American Alpine Jounrna and Accidents in North American Climbing

North America, United States, Alaska, Alaska Range, Mt. Hunter and Thunder Mountain, Various Activity

  • Climbs And Expeditions
  • Climb Year:
  • Publication Year: 2000

Mt. Hunter and Thunder Mountain, Various Activity. From late April to late May, Dan Donovan and I (leader) based ourselves on Thunder Glacier on the south side of Mt. Hunter. In 1998,I had spotted a potential new variation to Mt. Hunter’s West Ridge route, so as soon as camp was established, we made the five-mile trek to below the south side of the west ridge and the foot of an icefall protecting a glacier basin. On April 28, we climbed a straightforward 1,500-foot couloir, traversed around a little, dropped 500 feet into the basin, then walked about one mile up the basin to below the first of a series of rock and snow ribs that lead to the west ridge. We spent the remainder of the day camped at just below 8,000 feet.

The central section of the west ridge has a long, flattish corniced section that is very rocky on its south side. It then climbs steeply to an icy shoulder, after which easier snow slopes lead to the plateau. The couloir gains the ridge at the top of this shoulder, thus avoiding all of the difficulties of the ridge and making a two-day ascent to the North Summit very reasonable, with full descent on the third day. On our ascent, we gained the ridge at 11,250 feet after four hours in soft snow. We then continued on to the plateau at 13,000 feet, arriving at approximately 2 p.m. Lacking the fitness to summit that day, we made our camp, only to have a storm arrive during the afternoon. We spent April 30 in the tent. The storm abated late in the afternoon, though visibility was not sufficient for a summit attempt. On May 1, we headed off for the summit in a cool wind (-30°C), but turned back at approximately 13,800 feet due to wind- slab conditions. We returned to our tent then descended the ridge, continuing into the basin, where we waited for the remainder of the day, as a British party camping on the ridge at 11,300 feet had decided to follow us out. On May 2, we climbed out of the basin and returned to camp. (Subsequently, several parties climbed to the summit from a camp at 11,300 feet via this variation, which we named the Ramen Route.)

On May 13, we headed off to the north face of Thunder Mountain. We reached a high- point of approximately 8,100 feet, barely 950 feet above the bergschrund, before very poor (or no) protection forced a retreat.

On May 15, we made an early start and, with reasonable snow conditions, traveled around to the adjacent glacier and gained the foot of the rock buttress on Mt. Hunter’s west buttress by 10 a.m. We climbed a short distance up the right side to gain a snowy traverse that angled back left to the foot of a comer system on the front of the buttress. From this point, we climbed six hard 60-meter pitches (one solid Scottish 6 pitch). The last two pitches were serious climbing on steep, exfoliating slabs; one fall was taken. Some easy snow/ice then led to a snow band at half-height, which we reached at midnight. Light snow fell on and off during the climb, continuing into the night. We made a late start the next morning in heavy snow. The only feasible way ahead looked to be hard rock climbing, and with snow continuing to fall heavily, we decided to retreat.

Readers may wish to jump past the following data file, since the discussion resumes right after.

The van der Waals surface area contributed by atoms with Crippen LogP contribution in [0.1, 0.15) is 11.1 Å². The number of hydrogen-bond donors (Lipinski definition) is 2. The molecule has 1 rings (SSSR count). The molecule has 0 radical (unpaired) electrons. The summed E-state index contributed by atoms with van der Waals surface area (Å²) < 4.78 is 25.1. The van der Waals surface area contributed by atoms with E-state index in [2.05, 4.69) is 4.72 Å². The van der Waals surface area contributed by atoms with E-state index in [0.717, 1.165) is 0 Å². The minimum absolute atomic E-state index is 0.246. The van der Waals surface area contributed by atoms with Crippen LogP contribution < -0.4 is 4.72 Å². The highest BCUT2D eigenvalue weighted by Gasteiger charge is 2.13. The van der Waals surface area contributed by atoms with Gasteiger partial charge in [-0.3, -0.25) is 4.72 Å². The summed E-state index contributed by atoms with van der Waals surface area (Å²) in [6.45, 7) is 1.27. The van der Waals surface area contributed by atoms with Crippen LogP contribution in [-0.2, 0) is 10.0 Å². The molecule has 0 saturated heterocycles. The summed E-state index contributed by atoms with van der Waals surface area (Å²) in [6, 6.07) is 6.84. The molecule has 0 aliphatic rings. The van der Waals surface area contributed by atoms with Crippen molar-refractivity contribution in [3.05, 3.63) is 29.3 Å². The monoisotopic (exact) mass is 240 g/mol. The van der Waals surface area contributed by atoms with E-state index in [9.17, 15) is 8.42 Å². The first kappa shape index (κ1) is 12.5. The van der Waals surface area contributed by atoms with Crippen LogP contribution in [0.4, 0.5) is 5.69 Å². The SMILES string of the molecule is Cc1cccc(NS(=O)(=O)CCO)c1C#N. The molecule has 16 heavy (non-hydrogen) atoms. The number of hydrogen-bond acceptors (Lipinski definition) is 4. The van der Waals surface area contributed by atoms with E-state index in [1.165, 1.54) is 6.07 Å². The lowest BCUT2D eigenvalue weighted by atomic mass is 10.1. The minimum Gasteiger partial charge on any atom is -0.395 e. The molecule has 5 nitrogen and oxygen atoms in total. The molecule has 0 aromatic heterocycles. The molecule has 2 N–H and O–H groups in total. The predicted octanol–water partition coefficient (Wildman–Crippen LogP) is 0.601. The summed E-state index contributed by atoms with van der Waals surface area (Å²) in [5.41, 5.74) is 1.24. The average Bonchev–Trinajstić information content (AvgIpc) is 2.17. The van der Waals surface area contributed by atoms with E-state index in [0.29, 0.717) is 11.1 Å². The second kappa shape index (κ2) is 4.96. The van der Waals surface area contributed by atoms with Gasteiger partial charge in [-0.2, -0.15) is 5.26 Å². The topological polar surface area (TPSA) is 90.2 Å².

We next decided to climb the Southwest Ridge of Mt. Hunter, bringing snowshoes so we could complete a traverse of the mountain if weather permitted. We left camp at 3:20 a.m. on May 20, arriving at the top of the ridge around noon, having only needed to belay the leader on two short sections high on the ridge. We traversed onto the plateau for a quick brew, then summitted the South Summit at 2 p.m. By this time, the weather had deteriorated considerably. We decided to continue and by 5 p.m., we were underneath the North Summit. We were too tired to continue to the summit. With the weather looking very threatening, we opted to descend, which we began to do in white-out conditions with steady snow falling. We eventually camped at 11,300 feet near the top of the Ramen Route. On May 21, we left quite late, but cloudy conditions, initially with light snow falling, meant that the slopes of the Ramen Route were in surprisingly firm condition, only getting soft in the lowest section. Upon reaching the basin in the afternoon, we rested and enjoyed a leisurely dinner while waiting for the sun to leave the lower couloir. We started off at 7:30 p.m., but deep soft snow still made progress into the main descent couloir extremely slow. Once gained, however, the snow was considerably firmer and the descent rapid. We returned to camp in steady snowfall, arriving at 1:30 a.m.

Dave Wills, United Kingdom

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